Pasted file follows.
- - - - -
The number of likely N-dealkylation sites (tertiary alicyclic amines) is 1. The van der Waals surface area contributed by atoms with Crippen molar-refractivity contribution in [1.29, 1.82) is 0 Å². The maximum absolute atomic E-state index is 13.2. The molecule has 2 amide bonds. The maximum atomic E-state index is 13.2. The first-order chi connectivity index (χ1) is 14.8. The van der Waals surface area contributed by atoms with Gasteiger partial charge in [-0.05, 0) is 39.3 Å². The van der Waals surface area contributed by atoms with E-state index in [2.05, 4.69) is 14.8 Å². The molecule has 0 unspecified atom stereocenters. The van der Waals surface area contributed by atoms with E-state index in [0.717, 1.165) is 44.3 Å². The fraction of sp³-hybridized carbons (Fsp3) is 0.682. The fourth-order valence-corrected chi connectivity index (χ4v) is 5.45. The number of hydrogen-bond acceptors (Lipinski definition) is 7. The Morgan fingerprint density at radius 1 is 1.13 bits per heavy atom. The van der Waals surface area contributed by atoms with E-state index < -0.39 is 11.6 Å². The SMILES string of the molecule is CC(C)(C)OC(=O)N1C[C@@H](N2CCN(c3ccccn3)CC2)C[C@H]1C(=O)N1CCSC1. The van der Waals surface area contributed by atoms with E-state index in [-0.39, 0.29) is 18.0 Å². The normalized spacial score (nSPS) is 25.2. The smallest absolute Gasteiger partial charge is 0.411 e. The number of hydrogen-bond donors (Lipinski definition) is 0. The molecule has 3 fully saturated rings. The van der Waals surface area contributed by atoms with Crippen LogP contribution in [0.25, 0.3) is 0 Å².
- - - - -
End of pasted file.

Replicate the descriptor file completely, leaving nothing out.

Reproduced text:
The number of likely N-dealkylation sites (tertiary alicyclic amines) is 1. The van der Waals surface area contributed by atoms with Crippen molar-refractivity contribution in [1.29, 1.82) is 0 Å². The maximum absolute atomic E-state index is 13.2. The molecule has 2 amide bonds. The maximum atomic E-state index is 13.2. The first-order chi connectivity index (χ1) is 14.8. The van der Waals surface area contributed by atoms with Gasteiger partial charge in [-0.05, 0) is 39.3 Å². The van der Waals surface area contributed by atoms with E-state index in [2.05, 4.69) is 14.8 Å². The molecule has 0 unspecified atom stereocenters. The van der Waals surface area contributed by atoms with E-state index in [0.717, 1.165) is 44.3 Å². The fraction of sp³-hybridized carbons (Fsp3) is 0.682. The fourth-order valence-corrected chi connectivity index (χ4v) is 5.45. The number of hydrogen-bond acceptors (Lipinski definition) is 7. The Morgan fingerprint density at radius 1 is 1.13 bits per heavy atom. The van der Waals surface area contributed by atoms with E-state index < -0.39 is 11.6 Å². The SMILES string of the molecule is CC(C)(C)OC(=O)N1C[C@@H](N2CCN(c3ccccn3)CC2)C[C@H]1C(=O)N1CCSC1. The van der Waals surface area contributed by atoms with E-state index in [-0.39, 0.29) is 18.0 Å². The normalized spacial score (nSPS) is 25.2. The smallest absolute Gasteiger partial charge is 0.411 e. The number of hydrogen-bond donors (Lipinski definition) is 0. The molecule has 3 fully saturated rings. The van der Waals surface area contributed by atoms with Crippen LogP contribution in [0.25, 0.3) is 0 Å².